In conclusion:

1. Calories: Work out your daily calorie needs. 

2.  Fruits: Become familiar with the amount of calories in all of the common fruits and other raw foods that you eat.

3. Eat Enough fruit to satisfy the majority of your calorie needs and make up the rest with vegetables, salads and nuts and seeds (at first this will seem like A LOT of food.  You will get used to this over time and enjoy the real feeling of satisfaction that comes with this)

4.Track Your Weight to see if you are eating too little or too much.

That’s about it.

You may wonder why you need to put this work in. Surely, if this is a more “natural diet” then our body should tell us all we need to know?

The problem with this is we simply don’t live in our natural environment and we were not brought up on our best diet. We have not learned from experience how much we need to eat to feel good.

I hope this works out for you, you can get back to me if you have some thoughts of your own.

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Mango Wodzak Interview For Love Fruit Podcast

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Mango Wodzak appeared in a documentary called “Pure Fruit”. This documentary followed his journey from moving from Sydney to a more tropical climate in Northern Australia with his girlfriend Kveta.

In the film he shares his philosophy on Fruitarianism and he shares his journey trying to find other like minded fruitarians.

He bumps into infamous raw vegans Durianrider and Freelea and also comes across a raw meat eater along the way.

Mango has went on to author many books on a fruitarian diet which you can find on Amazon. The best known is probably “Destination Eden” in which he details his ideas on “Eden Fruitarianism”.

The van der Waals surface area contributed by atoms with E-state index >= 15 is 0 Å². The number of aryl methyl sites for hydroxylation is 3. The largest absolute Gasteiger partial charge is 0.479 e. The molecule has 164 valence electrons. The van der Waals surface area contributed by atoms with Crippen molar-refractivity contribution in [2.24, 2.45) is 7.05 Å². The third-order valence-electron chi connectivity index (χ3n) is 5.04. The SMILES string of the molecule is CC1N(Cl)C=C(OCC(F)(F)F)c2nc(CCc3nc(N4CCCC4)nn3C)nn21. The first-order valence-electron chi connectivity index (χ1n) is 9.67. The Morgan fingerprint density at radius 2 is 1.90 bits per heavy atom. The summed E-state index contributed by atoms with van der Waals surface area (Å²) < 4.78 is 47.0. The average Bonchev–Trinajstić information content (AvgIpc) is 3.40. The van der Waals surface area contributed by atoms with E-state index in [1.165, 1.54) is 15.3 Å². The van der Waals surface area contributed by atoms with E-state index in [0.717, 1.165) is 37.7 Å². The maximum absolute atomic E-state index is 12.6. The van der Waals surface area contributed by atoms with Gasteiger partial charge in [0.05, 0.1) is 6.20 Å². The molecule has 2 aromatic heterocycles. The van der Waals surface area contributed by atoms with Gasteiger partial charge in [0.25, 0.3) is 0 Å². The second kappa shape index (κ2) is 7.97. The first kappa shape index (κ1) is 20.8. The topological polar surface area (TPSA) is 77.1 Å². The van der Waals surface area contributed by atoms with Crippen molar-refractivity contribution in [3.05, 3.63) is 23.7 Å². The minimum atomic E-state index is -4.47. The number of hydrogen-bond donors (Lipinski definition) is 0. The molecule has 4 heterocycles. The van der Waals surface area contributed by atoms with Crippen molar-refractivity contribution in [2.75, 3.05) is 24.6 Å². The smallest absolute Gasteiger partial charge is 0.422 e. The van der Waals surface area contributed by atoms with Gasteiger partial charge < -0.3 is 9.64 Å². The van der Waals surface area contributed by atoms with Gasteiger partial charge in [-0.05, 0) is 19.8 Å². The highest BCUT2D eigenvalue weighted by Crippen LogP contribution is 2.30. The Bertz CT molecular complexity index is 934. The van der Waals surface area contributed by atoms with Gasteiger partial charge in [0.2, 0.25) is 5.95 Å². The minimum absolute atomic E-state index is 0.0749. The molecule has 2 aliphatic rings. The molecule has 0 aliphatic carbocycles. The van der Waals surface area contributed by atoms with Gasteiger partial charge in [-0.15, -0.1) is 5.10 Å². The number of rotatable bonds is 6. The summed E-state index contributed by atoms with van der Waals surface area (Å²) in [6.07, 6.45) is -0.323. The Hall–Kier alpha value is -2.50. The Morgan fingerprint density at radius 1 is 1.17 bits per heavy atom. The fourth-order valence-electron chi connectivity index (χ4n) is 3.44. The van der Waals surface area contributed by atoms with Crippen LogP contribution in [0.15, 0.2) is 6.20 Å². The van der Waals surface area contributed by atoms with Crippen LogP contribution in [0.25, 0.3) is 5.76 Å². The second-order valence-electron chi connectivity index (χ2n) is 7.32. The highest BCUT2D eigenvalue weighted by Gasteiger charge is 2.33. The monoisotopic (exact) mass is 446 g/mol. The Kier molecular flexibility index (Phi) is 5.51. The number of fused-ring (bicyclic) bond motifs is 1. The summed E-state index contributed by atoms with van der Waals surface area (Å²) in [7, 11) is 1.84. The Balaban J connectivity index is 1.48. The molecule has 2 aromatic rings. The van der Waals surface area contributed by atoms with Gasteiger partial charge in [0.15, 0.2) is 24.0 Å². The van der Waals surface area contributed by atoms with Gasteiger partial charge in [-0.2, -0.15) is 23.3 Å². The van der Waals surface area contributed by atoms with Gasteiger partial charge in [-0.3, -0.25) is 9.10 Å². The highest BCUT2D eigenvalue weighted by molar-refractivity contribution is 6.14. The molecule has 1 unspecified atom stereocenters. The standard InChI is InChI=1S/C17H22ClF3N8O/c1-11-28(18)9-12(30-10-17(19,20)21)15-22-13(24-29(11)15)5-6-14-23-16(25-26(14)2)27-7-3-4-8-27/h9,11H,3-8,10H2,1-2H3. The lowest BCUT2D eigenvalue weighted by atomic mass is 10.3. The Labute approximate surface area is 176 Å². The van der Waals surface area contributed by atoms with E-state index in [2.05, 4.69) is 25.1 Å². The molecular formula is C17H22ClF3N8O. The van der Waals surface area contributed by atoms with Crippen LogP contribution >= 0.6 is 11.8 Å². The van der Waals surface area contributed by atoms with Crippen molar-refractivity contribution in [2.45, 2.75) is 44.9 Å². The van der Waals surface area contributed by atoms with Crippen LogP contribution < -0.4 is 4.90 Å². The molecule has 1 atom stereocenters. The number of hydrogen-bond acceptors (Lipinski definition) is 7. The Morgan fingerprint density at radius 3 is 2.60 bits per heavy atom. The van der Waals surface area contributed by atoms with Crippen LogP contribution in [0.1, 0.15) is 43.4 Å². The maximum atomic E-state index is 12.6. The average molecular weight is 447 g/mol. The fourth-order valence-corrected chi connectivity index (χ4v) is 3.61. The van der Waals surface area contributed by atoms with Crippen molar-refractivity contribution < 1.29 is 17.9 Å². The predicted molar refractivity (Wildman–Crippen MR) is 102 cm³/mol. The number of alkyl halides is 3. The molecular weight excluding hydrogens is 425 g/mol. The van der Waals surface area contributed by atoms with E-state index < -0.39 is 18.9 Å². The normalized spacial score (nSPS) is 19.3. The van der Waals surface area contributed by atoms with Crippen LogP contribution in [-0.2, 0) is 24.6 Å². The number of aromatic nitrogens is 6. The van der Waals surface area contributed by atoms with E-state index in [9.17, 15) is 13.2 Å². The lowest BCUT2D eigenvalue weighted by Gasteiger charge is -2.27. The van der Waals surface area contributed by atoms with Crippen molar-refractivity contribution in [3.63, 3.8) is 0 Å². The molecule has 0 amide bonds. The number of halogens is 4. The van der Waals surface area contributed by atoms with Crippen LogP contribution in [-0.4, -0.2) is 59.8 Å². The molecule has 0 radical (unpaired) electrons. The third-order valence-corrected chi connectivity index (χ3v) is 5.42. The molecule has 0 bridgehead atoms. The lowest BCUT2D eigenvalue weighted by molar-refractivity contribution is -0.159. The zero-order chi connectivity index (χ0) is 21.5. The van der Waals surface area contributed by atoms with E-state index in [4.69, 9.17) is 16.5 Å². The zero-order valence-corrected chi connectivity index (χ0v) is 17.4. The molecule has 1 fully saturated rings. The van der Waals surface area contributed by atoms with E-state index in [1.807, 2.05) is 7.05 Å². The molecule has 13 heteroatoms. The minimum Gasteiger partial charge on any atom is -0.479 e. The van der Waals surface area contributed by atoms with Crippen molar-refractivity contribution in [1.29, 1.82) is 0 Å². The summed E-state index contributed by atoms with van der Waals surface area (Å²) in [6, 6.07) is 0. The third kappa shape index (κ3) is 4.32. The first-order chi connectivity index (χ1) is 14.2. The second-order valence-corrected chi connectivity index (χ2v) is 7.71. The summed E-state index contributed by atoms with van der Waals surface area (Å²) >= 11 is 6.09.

Learn more about our other podcasts at: http://www.fruitfest.co.uk/podcast

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Love Fruit Podcast Episode 9 – Interview with Ellen Livingston

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“Then in 2002, I learned of a natural, uncooked diet of fresh fruits and vegetables. After nearly 20 years of nutrition study, and as many years of suffering, the first book I read about a raw diet gave me the biggest “aha” moments of my life . . . I knew I had found some real answers, some core truths I was seeking. The very next day I adopted a raw vegan diet, and I have never turned back because I love the benefits so much.”

– Ellen Livingston

In this interview we speak to author, coach and speaker Ellen Livingston about her journey to a raw vegan diet. In particular she speaks about the importance of her spiritual journey and the connection between this and her health.

Ellen runs retreats and communities focused around raw foods, yoga and a healthier way of life. She has been a key speaker at the Woodstock Fruit Festival since it’s inception.

Check out this episode an our other episodes today.

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The Love Fruit Podcast Episode #5 – The Raw Viking- Robert Rehnmark

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In this episode of the Love Fruit podcast we are joined by the Raw Viking, Rob Rehmark.

Rob has been on a vegan and raw vegan diet for many years and made his transition through following his own path. He has attended many fruit festivals around the world and inspired others with his videos on his Raw Viking page.

He now intends on moving to Ecuador to build his own fruitful paradise. I think you will enjoy this episode and Rob’s ideas a lot.

Find more about Rob here:

https://www.youtube.com/channel/UC-fpi1fdycaj8SVJ7Zg6i_A

And hear more episodes of the Love Fruit Podcast here:

Podcast

You can also find us on Spotify, Stitcher and other podcast networks.

 

 

 

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How Many Calories On A Raw Vegan Diet?

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Spoil Your Appetite With Fruit – Video With Dr Doug Graham

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Have you ever wondered why desert has to be served after a big meal?

Why is our desire for food not completely satisfied by our meal?

Dr Doug Graham speaks about this concept in this video.

Generally, people do not eat enough volume or enough simple carbohydrate to truly spoil their appetite…leaving them snacking all day long or eating sweets after every meal.

This is because we are designed for consuming fruit. A larger volume of food and a food full of instant fuel from the sugars that are in fruit.

To truly feel a sense of satisfaction, learn to eat enough fruit!

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Jesse Bogdanovich’s Amazing Raw Food Healing Journey

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Jesse Bogdanovich came to UK Fruitfest in 2016. He shared with us his story of healing on a raw food diet.